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    'I felt like I was going to die': A harrowing look into CIA torture from the eyes of a detainee

11:09 08 December 2019 Author :  

The drawings show the detainee crouched and handcuffed in a small box; naked and strapped to a table as water pours over his covered face; shackled as an interrogator slams his head into a wall.

The graphic self-portraits, drawn in captivity by a Guantanamo Bay detainee, provide a new and harrowing account of the CIA’s torture program during a dark chapter in the U.S. war on terror. They were published for the first time this week in a report called “How America Tortures,” by the Seton Hall University School of Law's Center for Policy and Research.

“I don’t recall how long I stayed in the standing position, but I know that I passed out while … my hands were tight to the upper bars. I felt they became paralyzed or severed. They were blue or green. The chains had left some traces of blood,” said Abu Zubaydah, the detainee, in a description of a torture tactic called “wall standing.”

Just days after the 9/11 attacks, President George W. Bush authorized the CIA to begin covertly detaining people it suspected of being terrorists. The Department of Justice provided a set of memos to outline what interrogation techniques were allowed and offered a legal defense for their use.

The Seton Hall report offers details of those tactics and how they were applied, drawing on statements from detainees, CIA cables and government documents. The torture used on detainees was even worse than what was officially allowed, the authors wrote.

Abu Zubaydah "was subjected to treatment so egregious that the CIA sought and received official governmental assurances that their prisoner would ‘remain in isolation and incommunicado for the remainder of his life,’” Mark Denbeaux, the center's director and a co-counsel for Abu Zubaydah's defense, said in a news release.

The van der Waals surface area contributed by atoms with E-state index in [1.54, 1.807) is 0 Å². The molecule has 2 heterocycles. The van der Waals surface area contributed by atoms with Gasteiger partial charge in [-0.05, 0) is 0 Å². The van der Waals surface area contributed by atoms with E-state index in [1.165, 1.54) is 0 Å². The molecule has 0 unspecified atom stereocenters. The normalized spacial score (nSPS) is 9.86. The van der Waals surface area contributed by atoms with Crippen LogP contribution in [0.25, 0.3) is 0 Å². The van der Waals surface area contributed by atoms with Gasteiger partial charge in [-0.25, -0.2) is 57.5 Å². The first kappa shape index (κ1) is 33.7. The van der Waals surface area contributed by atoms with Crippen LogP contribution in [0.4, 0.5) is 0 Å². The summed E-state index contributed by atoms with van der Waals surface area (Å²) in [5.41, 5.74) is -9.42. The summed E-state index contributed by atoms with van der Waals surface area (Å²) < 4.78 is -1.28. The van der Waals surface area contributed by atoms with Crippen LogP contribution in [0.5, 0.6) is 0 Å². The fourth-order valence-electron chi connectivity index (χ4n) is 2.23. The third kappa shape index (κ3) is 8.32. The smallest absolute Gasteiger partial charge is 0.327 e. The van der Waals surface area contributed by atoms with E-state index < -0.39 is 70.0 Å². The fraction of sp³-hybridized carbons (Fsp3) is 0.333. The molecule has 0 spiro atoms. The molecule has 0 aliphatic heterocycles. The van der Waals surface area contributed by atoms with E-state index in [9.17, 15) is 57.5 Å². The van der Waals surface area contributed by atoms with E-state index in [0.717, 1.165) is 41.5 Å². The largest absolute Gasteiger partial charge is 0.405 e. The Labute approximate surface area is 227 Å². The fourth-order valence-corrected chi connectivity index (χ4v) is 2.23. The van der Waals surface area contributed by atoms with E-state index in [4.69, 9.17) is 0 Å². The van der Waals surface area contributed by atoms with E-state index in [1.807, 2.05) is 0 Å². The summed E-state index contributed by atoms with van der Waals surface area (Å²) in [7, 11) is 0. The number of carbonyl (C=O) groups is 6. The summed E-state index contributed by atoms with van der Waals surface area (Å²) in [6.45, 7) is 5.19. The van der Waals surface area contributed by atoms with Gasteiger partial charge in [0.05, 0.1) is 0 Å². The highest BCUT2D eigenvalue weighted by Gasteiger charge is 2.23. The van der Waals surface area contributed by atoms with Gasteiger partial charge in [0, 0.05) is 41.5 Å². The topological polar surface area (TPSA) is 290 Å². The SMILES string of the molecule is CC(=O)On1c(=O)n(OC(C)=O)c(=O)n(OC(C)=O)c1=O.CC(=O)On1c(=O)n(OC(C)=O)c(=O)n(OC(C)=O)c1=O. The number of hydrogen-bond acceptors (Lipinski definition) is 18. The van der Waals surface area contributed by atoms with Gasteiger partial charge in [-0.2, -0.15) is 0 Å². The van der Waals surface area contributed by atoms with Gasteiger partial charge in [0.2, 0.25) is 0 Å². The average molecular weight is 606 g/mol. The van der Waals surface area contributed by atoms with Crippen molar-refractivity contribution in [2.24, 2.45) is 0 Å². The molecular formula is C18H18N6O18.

“The CIA even arranged for his cremation in the event he died, assuring what they hoped would be his silence even beyond the grave. But with this report, he is silent no more.”

Abu Zubaydah was captured in Pakistan in 2002 and accused at the time of being a high-ranking member of al-Qaida, an allegation that officials now concede was mistaken, according to a 2014 U.S. Senate report. During his detention, the CIA sought and received approval to use new interrogation techniques to use on Abu Zubaydah.

The “torture memos,” as they came to be known, outlined 10 tactics that could be used on him. Treated as a test case for the program, Abu Zubaydah faced all 10 and later shared illustrations and statements detailing his experiences.

A lack of clarity and “purposeful ambiguity” in the memos -- coupled with a government failure to act on the use of unapproved tactics -- led to widespread abuses, according to the report. The tactics that started with Abu Zubaydah were also broadly used on other detainees at CIA “black sites” and at Guantanamo Bay, including individuals who were never charged or convicted of any crime, the report said.